How Meal Planning Improves My Health

– This is by far the biggest factor: By planning all our meals, we do not resort to fast food take-out. Everyone knows how unhealthy and expensive fast food is, yet there were more nights than I’d like to admit when our kids were little babies that we ran out for pizza, a grocery store bbq chicken, or even burgers and fries. Now we plan for healthy, low-cost, and many times low-labour meals and don’t need to rely on take-out. Well, almost never.

– Being in charge of the meal planning for the week gives me an overview of what we are eating. This allows me to alternate meaty meals with vegetarian ones, and rotate our grains so we’re not eating too much of one thing.

– This is a big one for me: meal planning reduces stress, which has a big impact on health. I never have the 5:30 panic attack of “Oh my goodness, what am I making for dinner???” I don’t miss the daily stress of figuring out what to make for dinner. And as a further benefit, as I mentioned above, I enjoy my meal planning!

So, this is my motivation. Time, money, and good health: three things we can never have too much of. And if there are other benefits I haven’t listed here, please add them in the comments below!

Frugally yours,

Colleen

A Super Easy Way to Start Saving Money on Food

Before you read the rest of this post, go and take a look in your fridge. Don’t forget to come back now!

How many containers of moldy leftovers did you find?

I’ve got nine.

Nine fuzzy smelly science experiments that used to be delicious–and expensive–food.

Sigh. It happens to the best of us.

But that is why I am delighted to have discovered the number one step in meal planning.

What is it?

Taking Inventory.

This simple step is guaranteed to save you money, and might even inspire you to culinary greatness. But the best thing about it is how dead easy and completely satisfying it is to do.

How to take inventory

1) Look through your fridge, freezer and pantry and first clear out all of the yucky moldy slimy stuff to make way for some delicious food.

2) Make a list of all the food that needs to be eaten up ASAP. Look in all the little jars and containers, drawers and shelves. I like to imagine the food as dollar bills, loose change and rolls of coins. Yes, this is crazy. But I really don’t want to throw it out!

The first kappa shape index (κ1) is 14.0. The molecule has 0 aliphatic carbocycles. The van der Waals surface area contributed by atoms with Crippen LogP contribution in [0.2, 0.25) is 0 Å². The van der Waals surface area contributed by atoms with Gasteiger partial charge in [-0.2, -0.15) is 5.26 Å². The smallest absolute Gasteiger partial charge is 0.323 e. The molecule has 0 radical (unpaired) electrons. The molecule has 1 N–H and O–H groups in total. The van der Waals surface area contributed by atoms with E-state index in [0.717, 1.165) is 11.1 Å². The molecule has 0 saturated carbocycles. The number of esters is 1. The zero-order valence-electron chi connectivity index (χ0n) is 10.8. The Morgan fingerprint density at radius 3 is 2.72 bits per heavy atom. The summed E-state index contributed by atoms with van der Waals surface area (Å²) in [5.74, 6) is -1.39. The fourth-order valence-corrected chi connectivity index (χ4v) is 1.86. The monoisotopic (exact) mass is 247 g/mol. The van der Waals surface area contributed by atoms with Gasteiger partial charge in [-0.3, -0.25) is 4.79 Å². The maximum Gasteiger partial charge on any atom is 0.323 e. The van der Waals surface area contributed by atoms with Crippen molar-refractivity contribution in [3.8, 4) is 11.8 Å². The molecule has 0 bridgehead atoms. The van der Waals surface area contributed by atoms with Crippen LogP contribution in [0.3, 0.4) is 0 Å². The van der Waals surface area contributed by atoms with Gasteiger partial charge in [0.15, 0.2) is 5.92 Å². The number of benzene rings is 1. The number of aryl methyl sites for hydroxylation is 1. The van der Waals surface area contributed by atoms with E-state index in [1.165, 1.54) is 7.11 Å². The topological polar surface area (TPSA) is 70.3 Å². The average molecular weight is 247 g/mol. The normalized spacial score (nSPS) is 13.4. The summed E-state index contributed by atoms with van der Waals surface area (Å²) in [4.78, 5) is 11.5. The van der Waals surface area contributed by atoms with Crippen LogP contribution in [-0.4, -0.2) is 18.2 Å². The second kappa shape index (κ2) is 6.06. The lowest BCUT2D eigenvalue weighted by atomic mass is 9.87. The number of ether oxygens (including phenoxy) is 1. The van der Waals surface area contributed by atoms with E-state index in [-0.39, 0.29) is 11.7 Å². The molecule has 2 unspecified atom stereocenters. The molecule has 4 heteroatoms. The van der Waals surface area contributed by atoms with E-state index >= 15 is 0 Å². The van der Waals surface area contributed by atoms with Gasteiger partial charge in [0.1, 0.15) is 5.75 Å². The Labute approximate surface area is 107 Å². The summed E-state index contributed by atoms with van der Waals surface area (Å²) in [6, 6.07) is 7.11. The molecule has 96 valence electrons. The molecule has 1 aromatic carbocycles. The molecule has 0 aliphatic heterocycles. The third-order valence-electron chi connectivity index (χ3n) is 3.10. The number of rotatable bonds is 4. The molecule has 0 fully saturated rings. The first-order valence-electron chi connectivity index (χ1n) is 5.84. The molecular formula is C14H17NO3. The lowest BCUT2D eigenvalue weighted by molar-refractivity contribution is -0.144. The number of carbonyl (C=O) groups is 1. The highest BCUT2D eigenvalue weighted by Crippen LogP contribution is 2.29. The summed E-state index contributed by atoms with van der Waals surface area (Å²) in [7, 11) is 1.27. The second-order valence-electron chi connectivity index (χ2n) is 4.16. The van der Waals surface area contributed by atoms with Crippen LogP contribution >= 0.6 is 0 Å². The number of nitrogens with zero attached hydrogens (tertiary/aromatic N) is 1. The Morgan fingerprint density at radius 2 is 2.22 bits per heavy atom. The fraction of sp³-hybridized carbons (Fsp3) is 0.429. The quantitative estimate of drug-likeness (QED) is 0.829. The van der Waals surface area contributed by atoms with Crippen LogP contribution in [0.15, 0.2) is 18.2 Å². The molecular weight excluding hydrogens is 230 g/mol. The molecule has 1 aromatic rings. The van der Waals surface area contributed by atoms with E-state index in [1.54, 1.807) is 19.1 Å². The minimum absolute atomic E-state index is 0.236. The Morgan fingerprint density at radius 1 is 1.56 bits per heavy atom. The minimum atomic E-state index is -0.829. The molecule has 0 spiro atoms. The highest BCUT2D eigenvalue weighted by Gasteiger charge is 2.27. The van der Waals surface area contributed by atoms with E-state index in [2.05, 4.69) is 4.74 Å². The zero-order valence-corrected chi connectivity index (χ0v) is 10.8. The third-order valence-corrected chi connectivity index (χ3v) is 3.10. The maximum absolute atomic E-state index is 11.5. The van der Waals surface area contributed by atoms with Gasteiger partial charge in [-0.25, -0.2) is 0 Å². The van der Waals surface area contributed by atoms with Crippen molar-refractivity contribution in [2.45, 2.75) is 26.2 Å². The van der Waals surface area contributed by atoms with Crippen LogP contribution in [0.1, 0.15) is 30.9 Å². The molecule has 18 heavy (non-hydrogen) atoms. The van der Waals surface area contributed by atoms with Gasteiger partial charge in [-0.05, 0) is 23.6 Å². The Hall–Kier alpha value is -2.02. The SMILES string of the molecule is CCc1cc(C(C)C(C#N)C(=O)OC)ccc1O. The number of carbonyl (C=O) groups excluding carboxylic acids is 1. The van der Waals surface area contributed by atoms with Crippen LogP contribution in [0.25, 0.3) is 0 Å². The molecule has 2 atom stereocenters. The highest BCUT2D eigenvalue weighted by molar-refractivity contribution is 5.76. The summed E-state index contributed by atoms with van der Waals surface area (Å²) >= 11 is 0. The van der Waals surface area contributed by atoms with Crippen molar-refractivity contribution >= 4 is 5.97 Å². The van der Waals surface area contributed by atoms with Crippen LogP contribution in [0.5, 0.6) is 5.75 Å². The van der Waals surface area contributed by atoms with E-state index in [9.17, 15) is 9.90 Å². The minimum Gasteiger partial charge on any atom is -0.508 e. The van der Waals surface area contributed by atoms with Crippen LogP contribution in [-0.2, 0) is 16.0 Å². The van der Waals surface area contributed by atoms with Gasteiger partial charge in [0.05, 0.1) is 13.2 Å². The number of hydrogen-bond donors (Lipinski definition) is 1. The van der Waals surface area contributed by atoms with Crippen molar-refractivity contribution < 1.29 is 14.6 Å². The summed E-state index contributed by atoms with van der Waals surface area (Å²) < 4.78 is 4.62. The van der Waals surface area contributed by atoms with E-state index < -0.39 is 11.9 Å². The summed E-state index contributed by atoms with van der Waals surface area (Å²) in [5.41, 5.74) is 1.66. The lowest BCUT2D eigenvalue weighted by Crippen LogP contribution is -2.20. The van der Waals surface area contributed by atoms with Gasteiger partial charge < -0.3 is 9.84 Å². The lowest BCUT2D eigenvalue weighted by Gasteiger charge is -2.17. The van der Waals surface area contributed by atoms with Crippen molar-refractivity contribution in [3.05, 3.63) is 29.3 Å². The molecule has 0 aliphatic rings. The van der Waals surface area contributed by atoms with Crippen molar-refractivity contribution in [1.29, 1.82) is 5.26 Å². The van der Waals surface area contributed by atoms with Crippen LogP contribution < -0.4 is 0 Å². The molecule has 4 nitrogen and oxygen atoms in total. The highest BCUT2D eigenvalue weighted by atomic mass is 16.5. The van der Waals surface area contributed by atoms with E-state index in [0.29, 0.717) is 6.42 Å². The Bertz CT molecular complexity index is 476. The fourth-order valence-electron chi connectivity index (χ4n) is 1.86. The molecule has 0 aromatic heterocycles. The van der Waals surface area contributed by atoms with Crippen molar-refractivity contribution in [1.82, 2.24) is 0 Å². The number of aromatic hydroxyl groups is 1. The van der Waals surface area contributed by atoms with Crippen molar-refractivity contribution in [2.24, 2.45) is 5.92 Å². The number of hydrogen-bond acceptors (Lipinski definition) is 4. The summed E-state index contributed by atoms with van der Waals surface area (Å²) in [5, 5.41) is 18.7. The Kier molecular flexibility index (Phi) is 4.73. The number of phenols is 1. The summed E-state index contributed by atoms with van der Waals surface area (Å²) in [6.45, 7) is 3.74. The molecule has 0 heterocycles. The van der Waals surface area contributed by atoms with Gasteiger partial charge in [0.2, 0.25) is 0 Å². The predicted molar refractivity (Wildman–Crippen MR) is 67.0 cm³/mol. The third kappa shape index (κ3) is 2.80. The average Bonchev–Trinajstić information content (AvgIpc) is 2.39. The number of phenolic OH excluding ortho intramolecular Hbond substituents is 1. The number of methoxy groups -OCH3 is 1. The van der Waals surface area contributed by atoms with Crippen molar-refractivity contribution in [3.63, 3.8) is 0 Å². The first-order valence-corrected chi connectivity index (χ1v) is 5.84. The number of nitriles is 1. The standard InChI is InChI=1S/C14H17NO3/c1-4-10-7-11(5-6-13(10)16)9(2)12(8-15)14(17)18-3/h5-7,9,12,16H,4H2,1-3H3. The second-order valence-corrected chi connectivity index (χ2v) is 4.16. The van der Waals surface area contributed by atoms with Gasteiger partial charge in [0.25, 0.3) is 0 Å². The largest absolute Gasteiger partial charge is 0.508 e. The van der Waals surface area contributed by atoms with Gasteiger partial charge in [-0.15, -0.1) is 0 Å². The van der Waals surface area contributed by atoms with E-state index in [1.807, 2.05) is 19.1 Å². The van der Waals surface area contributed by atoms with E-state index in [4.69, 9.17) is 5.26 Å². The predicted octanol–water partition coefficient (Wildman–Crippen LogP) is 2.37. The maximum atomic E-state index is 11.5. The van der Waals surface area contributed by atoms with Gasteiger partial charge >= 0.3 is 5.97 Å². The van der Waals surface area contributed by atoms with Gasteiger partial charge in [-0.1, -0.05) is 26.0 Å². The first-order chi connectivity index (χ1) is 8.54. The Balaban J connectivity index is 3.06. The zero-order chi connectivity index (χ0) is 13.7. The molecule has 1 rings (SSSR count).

3) Write your meal plan, making sure you include all those foods you listed above in the first couple of days. You might doubt me, but I’ve found it’s incredibly fun creating meals to use up those found treasures in new delicious ways. I will write a post on this soon, but think soups, salads, omelettes . . . mmmmm.

4) Even if you don’t do a weekly meal plan, a weekly inventory will probably spark your creativity and put at least some of your week’s meals on auto-pilot. This really will save you money and get you started in the mental process of meal planning. I find myself instantly inspired when looking at, say, a bunch of roasted broccoli from dinner. Presto! Broccoli Pita Pizza for lunch tomorrow.

Clear Benefits

Looking through your fridge can probably save you from trudging out to the store (where there is a 90% chance you will spend more than you planned). Using food you already bought means you don’t have to buy more food. Yup. Rocket science.

Taking inventory regularly will keep your fridge and pantry shelves less crowded so it will be easier to see what’s in there. This will make taking inventory–and using up what you’ve got–even easier.

It will also get you into the habit of thinking about your meals on a weekly basis, which is the first step in doing a full-on weekly meal plan. I will be blogging more about this fascinating subject in weeks to come but for now, trust me: it’s the cat’s ass as far as kitchen frugality is concerned.

And I don’t know about you, but I find that EVERYthing seems just a tad more appetizing when it isn’t surrounded by blue fuzzy rice and hairy black jam.

Now, off to do my inventory. So, which yogurt container has yogurt in it and which is that chili from three weeks ago? Help!